Not Oil-Free – you still need to use a little oil to get good results.
Limited quantity – Even the large size air-friers won’t make huge quantities. So it’s great if you’re cooking for 2-4 people, but not for large families or entertaining.

In conclusion…

If you have a small family and frequently cook foods that require frying, then definitely get one. However, if you have a large family, don’t have enough space for more equipment in your kitchen, or if you rarely consume fried-foods, then you are better off using a regular oven.

Which model or size is best?

Both America’s Test Kitchen and Cook’s Illustrated recommend the Philips TurboStar Air-Fryer. I also have a Philips, the largest and latest model , but I haven’t tried any other brand to compare. However, both ATK and CI recommend the GoWise USA as a smaller and cheaper alternative that also produces excellent results.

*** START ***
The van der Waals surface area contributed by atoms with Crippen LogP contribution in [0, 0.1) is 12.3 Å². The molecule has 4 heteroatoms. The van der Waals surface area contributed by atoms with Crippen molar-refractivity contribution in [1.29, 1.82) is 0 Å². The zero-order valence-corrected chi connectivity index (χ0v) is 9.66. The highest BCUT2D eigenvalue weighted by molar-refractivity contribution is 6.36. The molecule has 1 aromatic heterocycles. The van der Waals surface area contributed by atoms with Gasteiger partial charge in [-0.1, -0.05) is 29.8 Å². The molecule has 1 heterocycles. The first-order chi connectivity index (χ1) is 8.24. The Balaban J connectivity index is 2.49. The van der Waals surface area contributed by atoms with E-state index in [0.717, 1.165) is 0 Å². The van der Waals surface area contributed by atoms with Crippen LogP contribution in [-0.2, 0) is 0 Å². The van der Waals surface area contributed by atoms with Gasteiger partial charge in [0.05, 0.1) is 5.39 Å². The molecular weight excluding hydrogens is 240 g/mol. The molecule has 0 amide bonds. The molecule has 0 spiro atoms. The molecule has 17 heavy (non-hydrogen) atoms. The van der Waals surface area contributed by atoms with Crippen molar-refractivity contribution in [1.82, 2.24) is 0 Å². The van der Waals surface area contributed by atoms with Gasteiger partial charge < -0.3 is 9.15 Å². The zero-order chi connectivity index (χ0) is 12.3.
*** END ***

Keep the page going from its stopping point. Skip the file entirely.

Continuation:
What about accessories?

This is new to me and I will update the post if I try anything. However, considering that oil sprays are an essential part of air-fryer use, I have ordered this oil sprayer bottle to replace the ready-to-use oil aerosol cans you find at grocery stores. The aerosol cans are more costly in the long-run and may contain chemicals that can fade the protective coating on most air-fryer baskets. (Source:
Overall, the best result for me has been fried potatoes of all kinds. And don’t expect the result to be on par with fried in oil food. However, the results will be better than “oven-fried” food.
I hope you found this information useful. Let me know if you have any questions or share your experience with air-fryers by writing them in the comments below.